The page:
Nkarta Treats First Patient in Phase I Trial for Relapsed/Refractory AMLS and MDS
Clinical-stage biopharmaceutical company Nkarta has treated its first patient in the first-in-human Phase I clinical trial of NKX101, an investigational immunotherapy designed to treat relapsed/refractory acute myeloid leukemia (AML) or higher-risk myelodysplastic syndromes (MDS).
The news follows directly on the heels of recent preclinical data presented at the Society for Immunotherapy of Cancer (SITC) 35th Anniversary Annual Meeting of the company’s other immunotherapy candidate NKX019, which is currently being investigated for B cell lymphoma and acute lymphoblastic leukemia. The company expects to file an Investigational New Drug Application for the drug in the first quarter of 2021.
NKX101, an “off-the-shelf” immunotherapy, uses natural killer cells obtained from the peripheral blood of healthy donors and is engineered with membrane-bound interleukin 15 and a chimeric antigen receptor (CAR) targeting NKG2D ligands found on tumor cells. This allows NK cells to recognize and neutralize tumor cells significantly better than non-engineered NK cells, at least in pre-clinical models.
In the ongoing open-label, 27-participant Phase I trial, Nkarta is evaluating the safety, pharmacokinetics and preliminary anti-tumor activity of NKX101. The investigational therapy will be administered as three weekly infusions during a cycle following lymphodepletion. All participants in the trial are adults living with relapsed/refractory AML or higher-risk MDS. The primary outcome measures include the incidence of treatment-emergent adverse events and the proportion of patients experiencing dose-limiting toxicities of the therapy. Additional secondary outcomes include the drug’s half-life, duration of persistence, evaluation of host immune response against NKX101 and objective response rate.
Patients with AML who relapse following front-line therapy are at high risk of experiencing poor outcomes, despite recent breakthroughs in treatment research, according to a statement made by Carlos Bachier, M.D., Director of Cellular Therapy Research, Sarah Cannon Research Institute and Program Director for Sarah Cannon Center for Blood Cancer at TriStar Centennial Medical Center in Nashville, Tennessee.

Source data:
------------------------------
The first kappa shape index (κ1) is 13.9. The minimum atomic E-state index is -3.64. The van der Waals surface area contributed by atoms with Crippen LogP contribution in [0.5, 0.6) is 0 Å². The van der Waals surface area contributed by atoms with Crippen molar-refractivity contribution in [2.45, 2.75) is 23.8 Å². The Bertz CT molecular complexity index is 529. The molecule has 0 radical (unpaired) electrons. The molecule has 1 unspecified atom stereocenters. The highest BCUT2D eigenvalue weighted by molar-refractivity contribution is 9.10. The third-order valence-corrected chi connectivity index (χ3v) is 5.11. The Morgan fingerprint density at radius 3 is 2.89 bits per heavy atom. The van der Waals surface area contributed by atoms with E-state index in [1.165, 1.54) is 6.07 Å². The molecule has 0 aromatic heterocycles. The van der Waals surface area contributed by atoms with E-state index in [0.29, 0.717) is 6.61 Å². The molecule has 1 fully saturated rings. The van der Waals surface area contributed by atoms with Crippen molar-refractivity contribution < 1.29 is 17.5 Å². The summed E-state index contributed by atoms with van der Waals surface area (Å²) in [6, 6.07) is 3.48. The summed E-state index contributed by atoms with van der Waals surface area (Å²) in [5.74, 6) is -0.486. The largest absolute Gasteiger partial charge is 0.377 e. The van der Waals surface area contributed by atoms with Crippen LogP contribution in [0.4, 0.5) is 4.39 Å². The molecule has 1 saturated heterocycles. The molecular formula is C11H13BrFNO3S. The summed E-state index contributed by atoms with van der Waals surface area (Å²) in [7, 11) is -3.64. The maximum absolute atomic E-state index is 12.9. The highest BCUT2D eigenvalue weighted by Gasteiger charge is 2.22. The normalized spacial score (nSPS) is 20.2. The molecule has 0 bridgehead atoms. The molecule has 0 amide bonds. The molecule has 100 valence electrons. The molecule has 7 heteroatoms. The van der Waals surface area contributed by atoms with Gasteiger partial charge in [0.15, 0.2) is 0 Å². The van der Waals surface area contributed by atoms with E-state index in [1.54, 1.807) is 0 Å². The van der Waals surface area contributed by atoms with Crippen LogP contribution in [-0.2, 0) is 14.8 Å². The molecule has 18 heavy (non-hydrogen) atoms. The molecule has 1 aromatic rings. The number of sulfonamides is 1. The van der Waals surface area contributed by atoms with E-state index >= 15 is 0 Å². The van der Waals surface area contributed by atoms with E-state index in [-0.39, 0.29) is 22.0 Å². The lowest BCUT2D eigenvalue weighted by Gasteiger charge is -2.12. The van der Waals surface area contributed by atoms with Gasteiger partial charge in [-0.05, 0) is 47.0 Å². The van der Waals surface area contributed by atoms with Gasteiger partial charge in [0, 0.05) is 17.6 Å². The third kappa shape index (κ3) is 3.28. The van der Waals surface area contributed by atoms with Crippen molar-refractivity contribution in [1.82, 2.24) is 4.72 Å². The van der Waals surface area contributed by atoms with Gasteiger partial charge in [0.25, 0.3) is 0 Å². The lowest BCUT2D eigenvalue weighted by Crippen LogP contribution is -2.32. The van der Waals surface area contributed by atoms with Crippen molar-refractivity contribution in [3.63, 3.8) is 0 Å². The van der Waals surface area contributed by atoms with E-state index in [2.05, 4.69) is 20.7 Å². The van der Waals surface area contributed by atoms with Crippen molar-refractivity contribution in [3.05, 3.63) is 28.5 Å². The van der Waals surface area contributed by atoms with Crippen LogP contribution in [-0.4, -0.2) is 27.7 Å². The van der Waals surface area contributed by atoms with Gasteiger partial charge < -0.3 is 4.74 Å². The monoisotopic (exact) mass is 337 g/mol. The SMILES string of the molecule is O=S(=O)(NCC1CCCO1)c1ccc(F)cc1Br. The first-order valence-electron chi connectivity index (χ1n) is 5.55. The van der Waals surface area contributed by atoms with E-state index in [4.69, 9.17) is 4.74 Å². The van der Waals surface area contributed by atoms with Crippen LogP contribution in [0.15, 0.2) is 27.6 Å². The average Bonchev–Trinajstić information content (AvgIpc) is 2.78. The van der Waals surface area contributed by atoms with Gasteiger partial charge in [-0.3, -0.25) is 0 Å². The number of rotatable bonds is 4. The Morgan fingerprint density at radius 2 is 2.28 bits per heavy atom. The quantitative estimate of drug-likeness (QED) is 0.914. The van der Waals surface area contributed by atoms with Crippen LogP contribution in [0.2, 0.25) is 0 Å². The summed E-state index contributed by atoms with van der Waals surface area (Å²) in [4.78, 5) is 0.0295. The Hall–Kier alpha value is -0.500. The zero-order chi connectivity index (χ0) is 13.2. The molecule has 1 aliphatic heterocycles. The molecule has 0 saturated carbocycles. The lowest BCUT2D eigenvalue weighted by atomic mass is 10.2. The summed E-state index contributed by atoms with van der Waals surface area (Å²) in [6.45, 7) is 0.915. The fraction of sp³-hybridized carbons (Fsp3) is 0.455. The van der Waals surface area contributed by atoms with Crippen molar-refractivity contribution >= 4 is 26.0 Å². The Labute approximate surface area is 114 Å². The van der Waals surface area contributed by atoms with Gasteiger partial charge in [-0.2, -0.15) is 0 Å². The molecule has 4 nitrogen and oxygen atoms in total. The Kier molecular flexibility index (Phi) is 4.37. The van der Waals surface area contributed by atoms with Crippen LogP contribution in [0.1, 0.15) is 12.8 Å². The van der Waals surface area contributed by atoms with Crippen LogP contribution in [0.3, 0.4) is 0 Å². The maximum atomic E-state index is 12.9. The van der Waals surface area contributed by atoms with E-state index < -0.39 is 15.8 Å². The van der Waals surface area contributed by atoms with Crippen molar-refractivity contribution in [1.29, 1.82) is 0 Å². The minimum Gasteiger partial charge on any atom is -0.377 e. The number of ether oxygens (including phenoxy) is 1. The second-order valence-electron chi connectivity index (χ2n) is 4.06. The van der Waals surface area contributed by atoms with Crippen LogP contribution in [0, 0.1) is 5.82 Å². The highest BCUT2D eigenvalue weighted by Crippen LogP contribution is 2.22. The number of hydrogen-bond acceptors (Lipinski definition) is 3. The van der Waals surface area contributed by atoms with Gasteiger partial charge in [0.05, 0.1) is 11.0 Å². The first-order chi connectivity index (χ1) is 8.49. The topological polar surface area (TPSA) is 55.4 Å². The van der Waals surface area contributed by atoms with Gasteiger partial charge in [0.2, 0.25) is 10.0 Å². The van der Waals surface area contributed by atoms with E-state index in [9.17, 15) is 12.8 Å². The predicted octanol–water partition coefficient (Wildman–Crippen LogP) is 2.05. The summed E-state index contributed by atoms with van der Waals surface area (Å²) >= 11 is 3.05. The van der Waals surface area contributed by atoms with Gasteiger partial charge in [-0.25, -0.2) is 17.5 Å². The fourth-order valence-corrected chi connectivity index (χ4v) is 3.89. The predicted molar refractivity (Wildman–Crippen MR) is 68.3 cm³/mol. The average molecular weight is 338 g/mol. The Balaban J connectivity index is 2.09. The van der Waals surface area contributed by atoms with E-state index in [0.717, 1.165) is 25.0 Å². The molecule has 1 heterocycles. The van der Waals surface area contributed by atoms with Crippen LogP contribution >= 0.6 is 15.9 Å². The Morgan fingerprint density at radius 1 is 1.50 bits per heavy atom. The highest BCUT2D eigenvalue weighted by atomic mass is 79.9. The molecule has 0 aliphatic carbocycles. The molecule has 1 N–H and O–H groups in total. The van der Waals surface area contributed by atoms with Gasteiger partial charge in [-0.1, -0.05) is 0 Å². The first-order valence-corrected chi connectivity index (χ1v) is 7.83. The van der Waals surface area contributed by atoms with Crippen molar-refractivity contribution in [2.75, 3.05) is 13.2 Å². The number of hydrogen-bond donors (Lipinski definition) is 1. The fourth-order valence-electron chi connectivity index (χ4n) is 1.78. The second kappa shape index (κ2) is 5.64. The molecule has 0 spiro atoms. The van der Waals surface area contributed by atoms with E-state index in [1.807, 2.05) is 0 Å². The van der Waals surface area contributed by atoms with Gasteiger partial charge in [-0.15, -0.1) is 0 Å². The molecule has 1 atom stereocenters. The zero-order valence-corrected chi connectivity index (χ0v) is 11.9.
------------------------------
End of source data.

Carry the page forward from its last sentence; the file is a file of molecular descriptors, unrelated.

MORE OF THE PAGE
“To date, the significant clinical benefit achieved with CAR T cell therapies in the treatment of B cell lymphomas and acute lymphocytic leukemia has not extended to AML or other myeloid malignant disorders,” Bachier said. “The investigation of NKG2D-targeting and the tumor-killing potential of an engineered innate immune cell type is a promising new approach.”
Nkarta’s Chief Medical Officer Kanya Rajangam, M.D., Ph.D., noted that a robust body of academic research has demonstrated increased expression of NKG2D targets in the context of AML and other cancers. Additionally, this research has demonstrated clinical responses in patients with relapsed/refractory AML who received non-engineered allogeneic NK cells as a treatment in some single-center studies.
“With its amplified NKG2D targeting and enhanced NK cell engineering,” added Dr. Rajangam, “NKX101 has the potential to improve upon this earlier clinical experience with non-engineered NK cells and to activate a deep and robust immune response in AML patients.”
A poster on the NKX101 trial’s design will be presented at the 2020 American Society of Hematology Annual Meeting and Exhibition on December, 6, 2020, during Session 616 and under Abstract 1040 titled, “A Phase 1 Study of NKX101, an Allogeneic CAR Natural Killer (NK) Cell Therapy, in Subjects with Relapsed/Refractory (R/R) Acute Myeloid Leukemia (AML) or Higher-Risk Myelodysplastic Syndrome (MDS).”
On the same day of announcing it has dosed its first patient in the NKX101 trial, Nkarta also reported financial results for its third quarter of 2020. According to the report, Nkarta has approximately $330.2 million of cash and cash equivalents, which the organization says should fund operations into the second half of 2023.